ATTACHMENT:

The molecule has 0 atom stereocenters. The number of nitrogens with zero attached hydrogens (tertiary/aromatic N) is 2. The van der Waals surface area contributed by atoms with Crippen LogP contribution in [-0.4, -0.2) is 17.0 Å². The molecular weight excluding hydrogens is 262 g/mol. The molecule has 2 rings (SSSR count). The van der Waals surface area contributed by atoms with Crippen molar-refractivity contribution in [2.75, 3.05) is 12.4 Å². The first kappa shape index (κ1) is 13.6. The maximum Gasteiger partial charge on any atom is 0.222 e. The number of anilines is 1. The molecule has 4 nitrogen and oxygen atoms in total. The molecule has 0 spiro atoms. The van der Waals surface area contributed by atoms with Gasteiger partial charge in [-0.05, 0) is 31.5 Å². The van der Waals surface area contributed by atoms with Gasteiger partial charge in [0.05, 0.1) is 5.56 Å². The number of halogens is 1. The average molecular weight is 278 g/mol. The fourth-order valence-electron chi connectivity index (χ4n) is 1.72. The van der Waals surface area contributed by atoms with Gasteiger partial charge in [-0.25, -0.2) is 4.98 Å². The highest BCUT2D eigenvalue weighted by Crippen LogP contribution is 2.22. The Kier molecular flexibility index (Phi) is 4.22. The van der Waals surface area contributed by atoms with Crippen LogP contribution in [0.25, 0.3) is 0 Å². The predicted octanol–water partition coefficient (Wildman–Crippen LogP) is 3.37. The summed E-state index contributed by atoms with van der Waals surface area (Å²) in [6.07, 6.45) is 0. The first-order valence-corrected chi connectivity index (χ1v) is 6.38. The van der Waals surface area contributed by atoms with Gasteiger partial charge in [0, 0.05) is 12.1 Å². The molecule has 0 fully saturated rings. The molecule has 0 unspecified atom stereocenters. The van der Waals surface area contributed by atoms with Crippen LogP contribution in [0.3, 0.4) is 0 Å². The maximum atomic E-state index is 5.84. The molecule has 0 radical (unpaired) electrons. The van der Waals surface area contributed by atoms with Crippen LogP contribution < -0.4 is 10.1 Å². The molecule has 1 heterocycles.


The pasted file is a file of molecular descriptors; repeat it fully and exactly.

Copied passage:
The molecule has 0 atom stereocenters. The number of nitrogens with zero attached hydrogens (tertiary/aromatic N) is 2. The van der Waals surface area contributed by atoms with Crippen LogP contribution in [-0.4, -0.2) is 17.0 Å². The molecular weight excluding hydrogens is 262 g/mol. The molecule has 2 rings (SSSR count). The van der Waals surface area contributed by atoms with Crippen molar-refractivity contribution in [2.75, 3.05) is 12.4 Å². The first kappa shape index (κ1) is 13.6. The maximum Gasteiger partial charge on any atom is 0.222 e. The number of anilines is 1. The molecule has 4 nitrogen and oxygen atoms in total. The molecule has 0 spiro atoms. The van der Waals surface area contributed by atoms with Gasteiger partial charge in [-0.05, 0) is 31.5 Å². The van der Waals surface area contributed by atoms with Gasteiger partial charge in [0.05, 0.1) is 5.56 Å². The number of halogens is 1. The average molecular weight is 278 g/mol. The fourth-order valence-electron chi connectivity index (χ4n) is 1.72. The van der Waals surface area contributed by atoms with Gasteiger partial charge in [-0.25, -0.2) is 4.98 Å². The highest BCUT2D eigenvalue weighted by Crippen LogP contribution is 2.22. The Kier molecular flexibility index (Phi) is 4.22. The van der Waals surface area contributed by atoms with Crippen LogP contribution in [0.25, 0.3) is 0 Å². The predicted octanol–water partition coefficient (Wildman–Crippen LogP) is 3.37. The summed E-state index contributed by atoms with van der Waals surface area (Å²) in [6.07, 6.45) is 0. The first-order valence-corrected chi connectivity index (χ1v) is 6.38. The van der Waals surface area contributed by atoms with Gasteiger partial charge in [0, 0.05) is 12.1 Å². The molecule has 0 fully saturated rings. The molecule has 0 unspecified atom stereocenters. The van der Waals surface area contributed by atoms with Crippen LogP contribution in [0.3, 0.4) is 0 Å². The maximum atomic E-state index is 5.84. The molecule has 0 radical (unpaired) electrons. The van der Waals surface area contributed by atoms with Crippen LogP contribution < -0.4 is 10.1 Å². The molecule has 1 heterocycles.